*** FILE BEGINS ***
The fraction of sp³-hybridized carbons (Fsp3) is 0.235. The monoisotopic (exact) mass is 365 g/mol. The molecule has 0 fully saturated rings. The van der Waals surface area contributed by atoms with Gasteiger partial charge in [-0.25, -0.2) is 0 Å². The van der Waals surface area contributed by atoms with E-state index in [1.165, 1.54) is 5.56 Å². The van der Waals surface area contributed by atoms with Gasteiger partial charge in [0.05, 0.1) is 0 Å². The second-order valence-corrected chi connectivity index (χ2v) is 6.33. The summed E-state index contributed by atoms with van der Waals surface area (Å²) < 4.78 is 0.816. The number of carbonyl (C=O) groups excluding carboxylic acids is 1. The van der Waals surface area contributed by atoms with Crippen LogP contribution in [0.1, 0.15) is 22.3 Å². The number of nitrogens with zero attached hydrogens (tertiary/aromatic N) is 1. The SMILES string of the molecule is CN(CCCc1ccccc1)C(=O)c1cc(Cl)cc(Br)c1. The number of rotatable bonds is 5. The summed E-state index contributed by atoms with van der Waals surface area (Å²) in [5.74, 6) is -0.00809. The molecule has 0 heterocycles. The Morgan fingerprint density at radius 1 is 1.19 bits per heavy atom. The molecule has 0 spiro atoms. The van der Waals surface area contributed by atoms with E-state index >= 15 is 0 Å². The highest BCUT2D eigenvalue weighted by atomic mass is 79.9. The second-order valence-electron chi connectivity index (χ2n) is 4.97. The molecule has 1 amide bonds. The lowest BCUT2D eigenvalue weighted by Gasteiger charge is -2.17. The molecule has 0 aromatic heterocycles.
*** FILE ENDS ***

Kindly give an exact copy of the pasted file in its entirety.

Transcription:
The fraction of sp³-hybridized carbons (Fsp3) is 0.235. The monoisotopic (exact) mass is 365 g/mol. The molecule has 0 fully saturated rings. The van der Waals surface area contributed by atoms with Gasteiger partial charge in [-0.25, -0.2) is 0 Å². The van der Waals surface area contributed by atoms with E-state index in [1.165, 1.54) is 5.56 Å². The van der Waals surface area contributed by atoms with Gasteiger partial charge in [0.05, 0.1) is 0 Å². The second-order valence-corrected chi connectivity index (χ2v) is 6.33. The summed E-state index contributed by atoms with van der Waals surface area (Å²) < 4.78 is 0.816. The number of carbonyl (C=O) groups excluding carboxylic acids is 1. The van der Waals surface area contributed by atoms with Crippen LogP contribution in [0.1, 0.15) is 22.3 Å². The number of nitrogens with zero attached hydrogens (tertiary/aromatic N) is 1. The SMILES string of the molecule is CN(CCCc1ccccc1)C(=O)c1cc(Cl)cc(Br)c1. The number of rotatable bonds is 5. The summed E-state index contributed by atoms with van der Waals surface area (Å²) in [5.74, 6) is -0.00809. The molecule has 0 heterocycles. The Morgan fingerprint density at radius 1 is 1.19 bits per heavy atom. The molecule has 0 spiro atoms. The van der Waals surface area contributed by atoms with E-state index >= 15 is 0 Å². The highest BCUT2D eigenvalue weighted by atomic mass is 79.9. The second-order valence-electron chi connectivity index (χ2n) is 4.97. The molecule has 1 amide bonds. The lowest BCUT2D eigenvalue weighted by Gasteiger charge is -2.17. The molecule has 0 aromatic heterocycles.